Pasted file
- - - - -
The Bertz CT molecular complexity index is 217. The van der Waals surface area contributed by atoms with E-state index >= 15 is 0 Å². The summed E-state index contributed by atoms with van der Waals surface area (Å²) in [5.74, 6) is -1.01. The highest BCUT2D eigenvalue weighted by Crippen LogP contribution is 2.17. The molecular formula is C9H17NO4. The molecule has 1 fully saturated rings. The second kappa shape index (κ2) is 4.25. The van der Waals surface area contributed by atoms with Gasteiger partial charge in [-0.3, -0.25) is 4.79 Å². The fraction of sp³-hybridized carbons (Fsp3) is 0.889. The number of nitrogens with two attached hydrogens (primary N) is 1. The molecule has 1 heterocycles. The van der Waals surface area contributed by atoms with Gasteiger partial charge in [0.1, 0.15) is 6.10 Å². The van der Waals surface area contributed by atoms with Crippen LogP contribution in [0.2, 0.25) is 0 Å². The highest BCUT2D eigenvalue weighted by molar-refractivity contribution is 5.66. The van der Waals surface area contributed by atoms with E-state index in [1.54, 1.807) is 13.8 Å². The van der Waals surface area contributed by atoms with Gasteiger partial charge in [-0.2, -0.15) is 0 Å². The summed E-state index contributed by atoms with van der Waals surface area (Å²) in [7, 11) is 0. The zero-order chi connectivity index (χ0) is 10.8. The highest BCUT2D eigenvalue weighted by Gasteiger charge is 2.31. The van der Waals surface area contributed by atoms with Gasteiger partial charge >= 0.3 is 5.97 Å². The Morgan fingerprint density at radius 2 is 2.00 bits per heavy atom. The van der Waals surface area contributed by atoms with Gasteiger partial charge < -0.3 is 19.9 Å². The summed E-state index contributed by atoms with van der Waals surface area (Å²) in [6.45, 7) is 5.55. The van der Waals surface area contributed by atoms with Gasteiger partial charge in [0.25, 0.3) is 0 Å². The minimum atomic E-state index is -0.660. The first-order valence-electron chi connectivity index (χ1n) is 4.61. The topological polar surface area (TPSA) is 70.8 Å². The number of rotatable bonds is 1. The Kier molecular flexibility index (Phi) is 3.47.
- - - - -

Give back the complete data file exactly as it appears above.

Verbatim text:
The Bertz CT molecular complexity index is 217. The van der Waals surface area contributed by atoms with E-state index >= 15 is 0 Å². The summed E-state index contributed by atoms with van der Waals surface area (Å²) in [5.74, 6) is -1.01. The highest BCUT2D eigenvalue weighted by Crippen LogP contribution is 2.17. The molecular formula is C9H17NO4. The molecule has 1 fully saturated rings. The second kappa shape index (κ2) is 4.25. The van der Waals surface area contributed by atoms with Gasteiger partial charge in [-0.3, -0.25) is 4.79 Å². The fraction of sp³-hybridized carbons (Fsp3) is 0.889. The number of nitrogens with two attached hydrogens (primary N) is 1. The molecule has 1 heterocycles. The van der Waals surface area contributed by atoms with Gasteiger partial charge in [0.1, 0.15) is 6.10 Å². The van der Waals surface area contributed by atoms with Crippen LogP contribution in [0.2, 0.25) is 0 Å². The highest BCUT2D eigenvalue weighted by molar-refractivity contribution is 5.66. The van der Waals surface area contributed by atoms with E-state index in [1.54, 1.807) is 13.8 Å². The van der Waals surface area contributed by atoms with Gasteiger partial charge in [-0.2, -0.15) is 0 Å². The summed E-state index contributed by atoms with van der Waals surface area (Å²) in [7, 11) is 0. The zero-order chi connectivity index (χ0) is 10.8. The highest BCUT2D eigenvalue weighted by Gasteiger charge is 2.31. The van der Waals surface area contributed by atoms with Gasteiger partial charge >= 0.3 is 5.97 Å². The Morgan fingerprint density at radius 2 is 2.00 bits per heavy atom. The van der Waals surface area contributed by atoms with Gasteiger partial charge < -0.3 is 19.9 Å². The summed E-state index contributed by atoms with van der Waals surface area (Å²) in [6.45, 7) is 5.55. The van der Waals surface area contributed by atoms with Gasteiger partial charge in [0.25, 0.3) is 0 Å². The minimum atomic E-state index is -0.660. The first-order valence-electron chi connectivity index (χ1n) is 4.61. The topological polar surface area (TPSA) is 70.8 Å². The number of rotatable bonds is 1. The Kier molecular flexibility index (Phi) is 3.47.